AN historic but dilapidated building in the heart of Burnley’s Weavers’ Triangle is set to be saved by regeneration bosses.

Experts say Neptune House, the oldest remaining structure in the landmark area, could soon collapse unless cash is spent to improve its infrastructure.

The three-storey, 200-year-old building, in Sandygate, has been left exposed to the weather, leaving it with decay and fungal-infected walls and timbers. Vandals have also pilfered stone slates off the roof.

Now senior councillors are set to rubber stamp a £65,000 spend to shore up the building ahead of a planned multi-million pound regeneration of the former mill area.

And the proposal has been backed by the chairman of Burnley’s civic society.

Roger Frost, who also sits on Burnley Council’s executive, said: “Neptune House is a small but significant building and it is important to save it.

“It dates from around 1825 and was originally a pub but I remember it being a printing company in later years.”

The £65,000 cash injection comes after the North West Development Agency (NWDA) earlier this month handed Burnley £4.9million to buy up historic Weavers’ Triangle buildings.

The major scheme was last year put on the back-burner because of the credit crunch but regeneration chiefs insist they are still committed to the area.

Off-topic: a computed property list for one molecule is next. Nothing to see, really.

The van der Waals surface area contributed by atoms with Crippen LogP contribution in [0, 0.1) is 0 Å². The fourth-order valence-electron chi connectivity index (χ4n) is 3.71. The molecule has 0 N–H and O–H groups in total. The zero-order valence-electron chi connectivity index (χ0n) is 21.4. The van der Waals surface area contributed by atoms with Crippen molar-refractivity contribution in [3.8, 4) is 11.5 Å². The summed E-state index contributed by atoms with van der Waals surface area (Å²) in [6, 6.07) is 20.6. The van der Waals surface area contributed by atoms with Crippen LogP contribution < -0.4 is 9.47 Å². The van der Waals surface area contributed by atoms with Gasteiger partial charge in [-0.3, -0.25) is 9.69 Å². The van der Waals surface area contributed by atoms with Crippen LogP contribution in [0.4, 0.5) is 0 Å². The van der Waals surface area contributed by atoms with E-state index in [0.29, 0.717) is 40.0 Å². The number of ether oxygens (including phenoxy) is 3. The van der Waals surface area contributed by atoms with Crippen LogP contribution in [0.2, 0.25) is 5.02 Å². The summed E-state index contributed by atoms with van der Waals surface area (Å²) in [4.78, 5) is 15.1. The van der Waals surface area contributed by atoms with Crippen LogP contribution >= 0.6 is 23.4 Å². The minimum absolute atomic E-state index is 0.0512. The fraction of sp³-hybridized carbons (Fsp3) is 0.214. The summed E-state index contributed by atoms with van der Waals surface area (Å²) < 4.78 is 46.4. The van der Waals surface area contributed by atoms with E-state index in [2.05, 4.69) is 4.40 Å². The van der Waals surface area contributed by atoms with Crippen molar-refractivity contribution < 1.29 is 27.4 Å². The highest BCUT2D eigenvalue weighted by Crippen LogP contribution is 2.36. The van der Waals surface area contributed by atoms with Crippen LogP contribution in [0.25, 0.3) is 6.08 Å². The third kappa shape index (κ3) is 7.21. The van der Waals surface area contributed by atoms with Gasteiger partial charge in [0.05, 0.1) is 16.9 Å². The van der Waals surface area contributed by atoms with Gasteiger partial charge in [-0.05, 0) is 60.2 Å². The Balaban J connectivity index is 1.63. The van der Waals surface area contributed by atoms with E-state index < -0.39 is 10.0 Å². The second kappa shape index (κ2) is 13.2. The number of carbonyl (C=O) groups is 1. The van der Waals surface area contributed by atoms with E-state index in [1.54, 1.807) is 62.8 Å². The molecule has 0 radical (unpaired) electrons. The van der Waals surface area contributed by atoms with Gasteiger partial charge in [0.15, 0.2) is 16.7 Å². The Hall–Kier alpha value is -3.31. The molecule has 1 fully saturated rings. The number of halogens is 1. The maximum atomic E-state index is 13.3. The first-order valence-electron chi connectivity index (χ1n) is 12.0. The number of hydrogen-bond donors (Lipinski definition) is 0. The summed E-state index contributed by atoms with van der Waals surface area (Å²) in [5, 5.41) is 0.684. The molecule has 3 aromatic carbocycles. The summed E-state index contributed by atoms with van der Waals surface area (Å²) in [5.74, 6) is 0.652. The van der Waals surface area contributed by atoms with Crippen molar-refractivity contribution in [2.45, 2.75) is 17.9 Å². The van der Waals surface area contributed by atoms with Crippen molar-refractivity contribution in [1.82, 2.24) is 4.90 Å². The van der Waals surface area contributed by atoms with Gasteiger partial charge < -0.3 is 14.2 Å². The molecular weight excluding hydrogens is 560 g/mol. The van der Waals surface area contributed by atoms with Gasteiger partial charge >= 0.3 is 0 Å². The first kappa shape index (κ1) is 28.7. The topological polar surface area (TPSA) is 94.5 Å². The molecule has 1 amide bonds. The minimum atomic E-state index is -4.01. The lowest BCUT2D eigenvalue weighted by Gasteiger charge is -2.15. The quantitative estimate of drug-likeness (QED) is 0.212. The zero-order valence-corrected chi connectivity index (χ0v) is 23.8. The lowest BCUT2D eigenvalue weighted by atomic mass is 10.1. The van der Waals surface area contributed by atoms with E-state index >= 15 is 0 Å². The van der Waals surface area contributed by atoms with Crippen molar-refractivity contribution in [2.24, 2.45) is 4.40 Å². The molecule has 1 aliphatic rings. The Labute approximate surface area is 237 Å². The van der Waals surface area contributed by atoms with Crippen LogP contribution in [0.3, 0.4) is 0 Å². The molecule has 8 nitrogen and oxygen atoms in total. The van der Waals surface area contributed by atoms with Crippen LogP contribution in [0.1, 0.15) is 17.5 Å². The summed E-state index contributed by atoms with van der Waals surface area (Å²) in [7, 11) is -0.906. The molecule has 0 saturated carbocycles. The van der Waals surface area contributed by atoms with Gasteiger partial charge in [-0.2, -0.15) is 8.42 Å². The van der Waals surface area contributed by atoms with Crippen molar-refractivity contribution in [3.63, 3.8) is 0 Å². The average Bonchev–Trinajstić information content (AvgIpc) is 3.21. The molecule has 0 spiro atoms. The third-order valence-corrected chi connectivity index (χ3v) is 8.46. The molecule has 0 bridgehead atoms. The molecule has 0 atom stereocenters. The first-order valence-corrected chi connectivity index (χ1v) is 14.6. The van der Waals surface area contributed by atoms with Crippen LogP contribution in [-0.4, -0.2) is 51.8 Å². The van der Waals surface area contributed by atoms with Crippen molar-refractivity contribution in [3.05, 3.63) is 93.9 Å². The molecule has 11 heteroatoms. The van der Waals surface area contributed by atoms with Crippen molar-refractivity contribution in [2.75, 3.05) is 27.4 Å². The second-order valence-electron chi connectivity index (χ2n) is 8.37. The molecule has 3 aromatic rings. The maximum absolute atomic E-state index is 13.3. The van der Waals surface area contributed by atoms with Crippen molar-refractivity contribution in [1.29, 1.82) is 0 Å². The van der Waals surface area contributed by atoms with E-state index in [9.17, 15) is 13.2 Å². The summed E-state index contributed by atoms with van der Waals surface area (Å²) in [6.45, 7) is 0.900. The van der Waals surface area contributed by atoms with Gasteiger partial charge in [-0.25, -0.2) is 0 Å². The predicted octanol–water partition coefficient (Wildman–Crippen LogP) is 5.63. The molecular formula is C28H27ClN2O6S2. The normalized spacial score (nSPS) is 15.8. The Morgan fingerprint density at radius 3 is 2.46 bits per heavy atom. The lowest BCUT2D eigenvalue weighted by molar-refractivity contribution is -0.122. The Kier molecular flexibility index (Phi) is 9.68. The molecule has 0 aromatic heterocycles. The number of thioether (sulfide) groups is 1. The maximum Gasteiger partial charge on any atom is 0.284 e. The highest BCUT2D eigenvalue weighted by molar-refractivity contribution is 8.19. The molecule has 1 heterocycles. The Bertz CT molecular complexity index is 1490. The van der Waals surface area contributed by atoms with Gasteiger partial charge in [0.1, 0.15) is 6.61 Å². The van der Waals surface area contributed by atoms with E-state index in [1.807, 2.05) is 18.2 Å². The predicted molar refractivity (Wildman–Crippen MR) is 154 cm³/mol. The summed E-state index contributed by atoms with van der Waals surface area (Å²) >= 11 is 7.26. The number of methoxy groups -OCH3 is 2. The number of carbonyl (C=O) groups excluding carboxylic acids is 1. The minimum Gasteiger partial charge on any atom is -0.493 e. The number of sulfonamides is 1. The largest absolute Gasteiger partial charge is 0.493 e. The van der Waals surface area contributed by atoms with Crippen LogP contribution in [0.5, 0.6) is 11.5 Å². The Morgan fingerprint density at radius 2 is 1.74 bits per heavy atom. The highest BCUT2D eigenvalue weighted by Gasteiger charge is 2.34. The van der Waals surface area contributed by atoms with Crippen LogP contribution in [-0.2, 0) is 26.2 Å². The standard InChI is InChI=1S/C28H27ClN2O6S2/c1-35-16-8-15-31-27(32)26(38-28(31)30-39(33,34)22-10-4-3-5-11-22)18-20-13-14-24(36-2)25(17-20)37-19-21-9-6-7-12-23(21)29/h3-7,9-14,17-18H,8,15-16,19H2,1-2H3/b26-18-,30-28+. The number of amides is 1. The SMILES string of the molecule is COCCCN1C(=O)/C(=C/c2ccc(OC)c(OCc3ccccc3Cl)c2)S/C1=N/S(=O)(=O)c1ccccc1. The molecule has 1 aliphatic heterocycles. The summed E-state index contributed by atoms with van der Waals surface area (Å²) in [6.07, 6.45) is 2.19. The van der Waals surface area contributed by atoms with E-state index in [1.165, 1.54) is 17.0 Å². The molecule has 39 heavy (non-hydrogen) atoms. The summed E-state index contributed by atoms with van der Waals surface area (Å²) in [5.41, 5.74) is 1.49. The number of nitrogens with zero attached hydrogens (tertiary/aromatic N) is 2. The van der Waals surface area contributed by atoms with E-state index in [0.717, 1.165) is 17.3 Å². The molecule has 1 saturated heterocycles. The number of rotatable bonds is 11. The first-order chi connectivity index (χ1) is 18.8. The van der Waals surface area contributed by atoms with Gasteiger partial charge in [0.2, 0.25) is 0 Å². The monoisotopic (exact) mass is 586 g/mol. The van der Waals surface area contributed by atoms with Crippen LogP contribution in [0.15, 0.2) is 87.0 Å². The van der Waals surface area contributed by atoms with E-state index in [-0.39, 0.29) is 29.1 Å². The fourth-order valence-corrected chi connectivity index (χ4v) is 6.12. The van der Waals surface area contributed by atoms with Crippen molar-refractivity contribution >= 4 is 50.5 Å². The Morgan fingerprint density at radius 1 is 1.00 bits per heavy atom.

Although the historic Clock Tower, in Sandygate, burned down around 10 years ago, many other buildings remain standing.

Mr Frost added: “Neptune House is not in a good state but it is right in the heart of the former mill area.

“All the people involved recognise its significance and the fact that the NWDA has put so much money into the Weavers’ Triangle shows its importance.”

On Tuesday ((28)), members of Burnley Council’s executive will be asked to approve the £65,000 spend.

Councillors will be told in a report: “If left unattended, Neptune House would deteriorate rapidly and eventually be lost.

“Several buildings have already been lost in the Weavers’ Triangle in recent years, most notably Clock Tower Mill.”